As an infant grows, their nutritional needs also increase. In the first 6 months, your baby needs just around 500 Kcal per day. However, this calorie intake increases to around 1060 Kcal per day by the time your baby reaches the age of 1 to 3. A baby’s health and development depends largely on the food quantity and quality. Thus, for babies to reach to their full potential, they must get adequate nutrition.
Here is a set of FAQs which will answer all your questions regarding your baby’s meal schedule:
Babies can be introduced to solid foods when they are about 6 months old. What is important to remember is that the solid food introduced in your baby’s diet should have a creamy consistency. Blended or pureed foods are ideal. This is easy to digest and trains your baby to swallow food easily. Do not worry too much about following a generic schedule of introducing solid foods in your child’s diet. Babies have different flavor preferences and will shift to solid foods in their own time.
Ideally, you should not introduce new food to your baby when they are not feeling very hungry. It may be better to breastfeed your baby a little before introducing any new food item to them. Your baby is more likely to be willing to try something new when they are not very hungry. Use a small, narrow spoon that fits into your baby’s mouth. If your baby pushes the spoon away, do not force-feed. Instead, wait and try again after a few days.
The quantity of food for a 6-month old baby may be around 1/2 to 1 tsp at a time. For a while, after you introduce solid food, you may need to complement this new diet with breastfeeding. Let your baby decide how much they want to eat at each sitting.
To begin with, you can give boiled fruits, rice, pulses, oats, and vegetables and then blend them to form a smooth puree. The puree should not be watery.
Once your baby can swallow these purees easily, you may start introducing more textured foods that require slight chewing. Khichdi and Dalia are ideal food at this stage.
When your baby starts enjoying solid foods, you may begin adding food with added vitamins and minerals to their diet.
Do not introduce more than one thing at a time. This allows you to ensure that your baby is not allergic to any particular food and helps your baby develop different flavor profiles. Also, do not add any seasoning to your baby’s food till they reach the age of 1.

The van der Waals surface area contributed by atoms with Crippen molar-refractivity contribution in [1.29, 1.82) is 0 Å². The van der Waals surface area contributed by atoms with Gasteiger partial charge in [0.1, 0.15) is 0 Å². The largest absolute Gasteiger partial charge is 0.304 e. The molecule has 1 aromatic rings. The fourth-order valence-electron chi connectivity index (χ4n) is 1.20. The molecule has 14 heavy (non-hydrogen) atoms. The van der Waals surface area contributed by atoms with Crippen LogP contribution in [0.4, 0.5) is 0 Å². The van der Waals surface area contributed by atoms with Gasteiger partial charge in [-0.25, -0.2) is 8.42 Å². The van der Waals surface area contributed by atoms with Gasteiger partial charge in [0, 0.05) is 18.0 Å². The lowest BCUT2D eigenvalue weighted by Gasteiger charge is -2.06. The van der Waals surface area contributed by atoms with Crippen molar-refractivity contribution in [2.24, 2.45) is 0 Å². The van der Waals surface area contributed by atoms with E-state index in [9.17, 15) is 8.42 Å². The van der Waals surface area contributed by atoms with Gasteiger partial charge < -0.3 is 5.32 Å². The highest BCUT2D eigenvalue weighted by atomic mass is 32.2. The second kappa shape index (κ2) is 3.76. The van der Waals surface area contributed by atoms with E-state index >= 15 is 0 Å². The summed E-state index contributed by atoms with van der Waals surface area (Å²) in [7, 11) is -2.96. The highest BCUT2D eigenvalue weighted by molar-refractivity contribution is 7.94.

Once your baby has accepted a variety of flavors, you can try mixing and matching them, to create something different each day.
Some signs of allergic reactions you should watch out for include rashes, vomiting, and diarrhea.
Food with added vitamins and minerals help bridge the gap between your infant’s nutritional needs and the nutrition being provided by solid foods. In particular, these kind of food are enriched with iron needed for healthy growth and development.
Different nutrients play different roles in your baby’s growth. Protein, Iron, Calcium, Zinc and Vitamin D are essential for healthy growth and development. Essential fatty acids like LA, ALA, DHA and Omega 3 along with vitamin A, iron, Iodine, and Folic Acid play an important role in their brain and vision development. Zinc and Vitamin A, C, and E are important for your baby’s immune system. In addition, prebiotics and probiotics help develop the digestive system.
A baby’s nutritional needs are very different from that of an adult. Though their stomach may be as small as their fist, their nutritional needs are 10 times that of an adult per kg body weight. By the time a baby is 6 months old, his or her weight should be double their actual birth weight. By the first birthday, your baby’s weight should be triple their birth weight. Thus, it is important to feed your baby nutrient-dense foods.
The initial years of a child’s life is vital for their growth and development. What he or she eats at that time, affects their health in the subsequent years. Therefore, it is extremely important to choose the food and its quantity wisely to fulfill your baby’s nutritional needs.